Contador Wins, for Now

The Spanish Cycling Federation has determined that Alberto Contador is innocent of doping charges. The four-member panel hearing the case elected to rule based not on the presence of Clenbuterol in his specimen, but on article 296 of the UCI doping regulations that stipulates:

If the Rider establishes in an individual case that he bears No Fault or Negligence, the otherwise applicable period of Ineligibility shall be eliminated.

The important verb here is “establishes.” It’s not quite “proves” but it’s a fairly high standard. Article 22 states:

The UCI and its National Federations shall have the burden of establishing that an anti-doping rule violation has occurred. The standard of proof shall be whether the UCI or its National Federation has established an anti-doping rule violation to the comfortable satisfaction of the hearing panel bearing in mind the seriousness of the allegation which is made. This standard of proof in all cases is greater than a mere balance of probability but less than proof beyond a reasonable doubt. Where these Anti- Doping Rules place the burden of proof upon the License-Holder alleged to have committed an anti- doping rule violation to rebut a presumption or establish specified facts or circumstances, the stan- dard of proof shall be by a balance of probability, except as provided in articles 295 and 305 where the License-Holder must satisfy a higher burden of proof.

Nothing we’ve learned about the case suggests that Contador submitted anything to demonstrate contamination in a conclusive manner, which makes his primary defense a claim, no more. His lawyer also sought to rebut the alternative theories such as microdosing and transfusion, reasoning that if the alternative theories are disproved then only their explanation can remain. That level of logic wouldn’t pass muster in a court, but it is good enough for the Spanish Cycling Federation, whose president, Juan Carlos Castano clearly wanted Contador absolved of wrongdoing. The basic strategy here is to say, “You didn’t find evidence of transfusion in his blood passport, so he didn’t transfuse.”
Not so fast. As Riccardo Ricco’s current condition demonstrates, it is possible for a cyclist to transfuse and not be immediately caught. Even if Contador’s defense absolutely proved that he didn’t microdose or transfuse, they wouldn’t have proven that no other possible deliberate doping could have cause his positive test.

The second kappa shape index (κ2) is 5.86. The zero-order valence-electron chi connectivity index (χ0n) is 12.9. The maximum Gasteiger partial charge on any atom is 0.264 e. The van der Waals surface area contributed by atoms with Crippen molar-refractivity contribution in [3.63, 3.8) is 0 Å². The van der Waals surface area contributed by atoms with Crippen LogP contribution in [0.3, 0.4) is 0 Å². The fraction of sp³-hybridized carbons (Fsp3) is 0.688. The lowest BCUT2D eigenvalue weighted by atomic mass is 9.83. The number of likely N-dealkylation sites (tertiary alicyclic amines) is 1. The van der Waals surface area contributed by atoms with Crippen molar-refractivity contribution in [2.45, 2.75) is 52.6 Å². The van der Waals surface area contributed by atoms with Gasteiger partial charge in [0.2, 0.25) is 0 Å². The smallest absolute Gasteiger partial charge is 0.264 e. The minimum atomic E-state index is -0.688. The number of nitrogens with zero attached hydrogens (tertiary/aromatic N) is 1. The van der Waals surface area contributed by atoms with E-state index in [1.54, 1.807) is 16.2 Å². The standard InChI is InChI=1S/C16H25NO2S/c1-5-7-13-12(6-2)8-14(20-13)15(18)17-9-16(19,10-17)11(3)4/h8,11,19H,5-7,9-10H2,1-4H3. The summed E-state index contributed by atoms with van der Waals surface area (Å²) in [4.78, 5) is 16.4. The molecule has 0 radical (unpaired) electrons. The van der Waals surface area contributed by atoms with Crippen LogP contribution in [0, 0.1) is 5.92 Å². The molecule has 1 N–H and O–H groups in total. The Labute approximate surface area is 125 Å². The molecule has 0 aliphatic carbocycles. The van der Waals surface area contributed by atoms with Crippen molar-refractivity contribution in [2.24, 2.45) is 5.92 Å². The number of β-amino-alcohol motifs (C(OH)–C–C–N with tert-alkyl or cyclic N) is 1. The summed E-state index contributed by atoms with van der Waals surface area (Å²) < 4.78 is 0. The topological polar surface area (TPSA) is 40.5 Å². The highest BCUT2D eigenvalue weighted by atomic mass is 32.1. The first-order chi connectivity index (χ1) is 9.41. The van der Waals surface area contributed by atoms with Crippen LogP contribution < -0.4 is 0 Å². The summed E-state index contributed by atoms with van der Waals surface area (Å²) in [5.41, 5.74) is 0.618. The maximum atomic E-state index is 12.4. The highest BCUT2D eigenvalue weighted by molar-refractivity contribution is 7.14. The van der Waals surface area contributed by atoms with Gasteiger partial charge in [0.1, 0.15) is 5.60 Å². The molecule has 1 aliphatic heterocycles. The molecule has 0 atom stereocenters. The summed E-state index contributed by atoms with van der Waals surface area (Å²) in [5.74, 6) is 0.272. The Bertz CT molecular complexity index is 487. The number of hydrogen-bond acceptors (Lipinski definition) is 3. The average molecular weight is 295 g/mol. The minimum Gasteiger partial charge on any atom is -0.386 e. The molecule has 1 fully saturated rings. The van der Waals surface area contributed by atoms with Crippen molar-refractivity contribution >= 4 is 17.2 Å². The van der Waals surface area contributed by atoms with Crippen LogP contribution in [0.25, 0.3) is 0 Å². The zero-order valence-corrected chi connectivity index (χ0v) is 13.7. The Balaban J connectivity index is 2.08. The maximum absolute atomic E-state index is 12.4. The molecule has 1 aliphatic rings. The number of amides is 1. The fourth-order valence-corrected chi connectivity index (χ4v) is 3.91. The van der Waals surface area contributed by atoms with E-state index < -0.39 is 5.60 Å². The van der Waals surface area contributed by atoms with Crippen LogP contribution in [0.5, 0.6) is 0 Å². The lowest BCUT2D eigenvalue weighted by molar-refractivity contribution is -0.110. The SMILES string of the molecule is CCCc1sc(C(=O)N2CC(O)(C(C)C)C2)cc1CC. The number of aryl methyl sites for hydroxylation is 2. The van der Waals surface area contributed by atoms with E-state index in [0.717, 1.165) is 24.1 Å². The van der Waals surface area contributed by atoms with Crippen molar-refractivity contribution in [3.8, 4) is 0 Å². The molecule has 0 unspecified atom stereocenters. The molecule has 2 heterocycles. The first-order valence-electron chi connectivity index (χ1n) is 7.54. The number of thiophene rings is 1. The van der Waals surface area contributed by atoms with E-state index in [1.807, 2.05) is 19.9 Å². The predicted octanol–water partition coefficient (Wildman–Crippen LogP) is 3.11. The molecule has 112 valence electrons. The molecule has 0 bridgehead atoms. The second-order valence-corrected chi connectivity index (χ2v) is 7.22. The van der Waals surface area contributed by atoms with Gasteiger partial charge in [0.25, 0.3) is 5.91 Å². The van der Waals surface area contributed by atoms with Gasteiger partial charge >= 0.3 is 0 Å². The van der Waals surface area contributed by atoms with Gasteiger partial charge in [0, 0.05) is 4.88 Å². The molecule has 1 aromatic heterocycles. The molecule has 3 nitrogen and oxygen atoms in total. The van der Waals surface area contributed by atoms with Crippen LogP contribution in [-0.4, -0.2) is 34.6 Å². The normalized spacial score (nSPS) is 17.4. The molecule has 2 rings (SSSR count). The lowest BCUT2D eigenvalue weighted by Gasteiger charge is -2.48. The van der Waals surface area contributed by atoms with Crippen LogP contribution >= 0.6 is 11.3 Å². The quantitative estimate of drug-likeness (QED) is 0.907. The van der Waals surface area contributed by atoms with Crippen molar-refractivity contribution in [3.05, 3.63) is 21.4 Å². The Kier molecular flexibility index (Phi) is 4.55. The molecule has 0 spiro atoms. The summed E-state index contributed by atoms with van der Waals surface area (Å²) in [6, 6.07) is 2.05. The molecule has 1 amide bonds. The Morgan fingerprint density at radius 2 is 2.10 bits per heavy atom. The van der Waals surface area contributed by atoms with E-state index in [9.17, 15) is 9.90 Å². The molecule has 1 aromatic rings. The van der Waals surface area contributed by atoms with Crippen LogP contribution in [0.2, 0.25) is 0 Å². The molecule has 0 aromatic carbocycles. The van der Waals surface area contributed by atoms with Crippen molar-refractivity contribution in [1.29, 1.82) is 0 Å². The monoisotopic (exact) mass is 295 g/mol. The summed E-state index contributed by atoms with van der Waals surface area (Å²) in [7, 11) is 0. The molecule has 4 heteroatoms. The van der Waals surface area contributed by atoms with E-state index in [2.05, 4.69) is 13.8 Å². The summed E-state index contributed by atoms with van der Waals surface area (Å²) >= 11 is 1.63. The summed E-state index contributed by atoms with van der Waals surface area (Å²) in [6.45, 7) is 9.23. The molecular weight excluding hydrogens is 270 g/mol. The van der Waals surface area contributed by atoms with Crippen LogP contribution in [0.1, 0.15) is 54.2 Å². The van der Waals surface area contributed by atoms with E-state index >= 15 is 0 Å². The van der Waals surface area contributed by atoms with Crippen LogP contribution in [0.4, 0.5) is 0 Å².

Back to the burden of proof. As stated in Article 22, the burden of proof is placed on the License-Holder, Contador. The bar is fairly high, higher than just the balance of probability, or what we would tend to call “likely”, as it says:
This standard of proof in all cases is greater than a mere balance of probability but less than proof beyond a reasonable doubt.

Had the RFEC simply given Contador a one-year ban, it is more than conceivable that Contador would have gotten off with a sanction lighter than the rules suggest he deserves. While it is possible that he is the victim of tainted beef, nothing in the record shows that he has proven this. And because he hasn’t proven that his test was caused by tainted beef it is also possible that his test came as the result of deliberate doping, and for that reason, a two-year sanction seems to be the appropriate outcome.
But one year wasn’t good enough for the RFEC and Jose Luis Zapatero, Spain’s prime minister, who inexplicably suggested that there was no legal basis to sanction the Tour de France champion. Zapatero might as well have claimed there was no Clenbuterol in Contador’s sample for all the sense his statement made. He would have been very nearly right, but he was exactly wrong about the legal basis bit.
By absolving Contador of any wrongdoing and foregoing any sanction, the tribunal has almost certainly forced the hand of the UCI to appeal the case to CAS. If the UCI doesn’t appeal the case to CAS and lets stand the RFEC ruling, scores of cyclists will appeal their suspensions to CAS. Tops on that list should be Scott Moninger. Standing in the queue with him would almost certainly be Fuyu Li who also tested positive for Clenbuterol as well as Tom Zirbel who tested positive for DHEA and claimed the positive was the result of tainted supplements.
If a claim of inadvertent ingestion not back by proof is allowed to stand as an adequate defense, the ramifications threaten to undermine countless doping cases and the future quest for a cleaner cycling, for if a claim that the rider didn’t intend to dope is ruled sufficient, ladies and gentlemen, it will be open season on doping.
Image: John Pierce, Photosport International
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  1. Hank

    It may be that the UCI rules (the authorities don’t have to prove anything beyond a reasonable doubt) are in conflict with Spanish law but Spanish law does not apply outside of Spain. Contador probably would have been better off to proclaim his innocence and take the year. This could get much messier and more drawn out for him now.

  2. bd

    What about the plasticizers that were reported to be found during his drug test? Why aren’t we hearing anything more about this? That, to me, seems to be the proof in the pudding. I hope this element of testing doesn’t get hidden under the rug. Thanks for the continued reporting on this.

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  4. Joe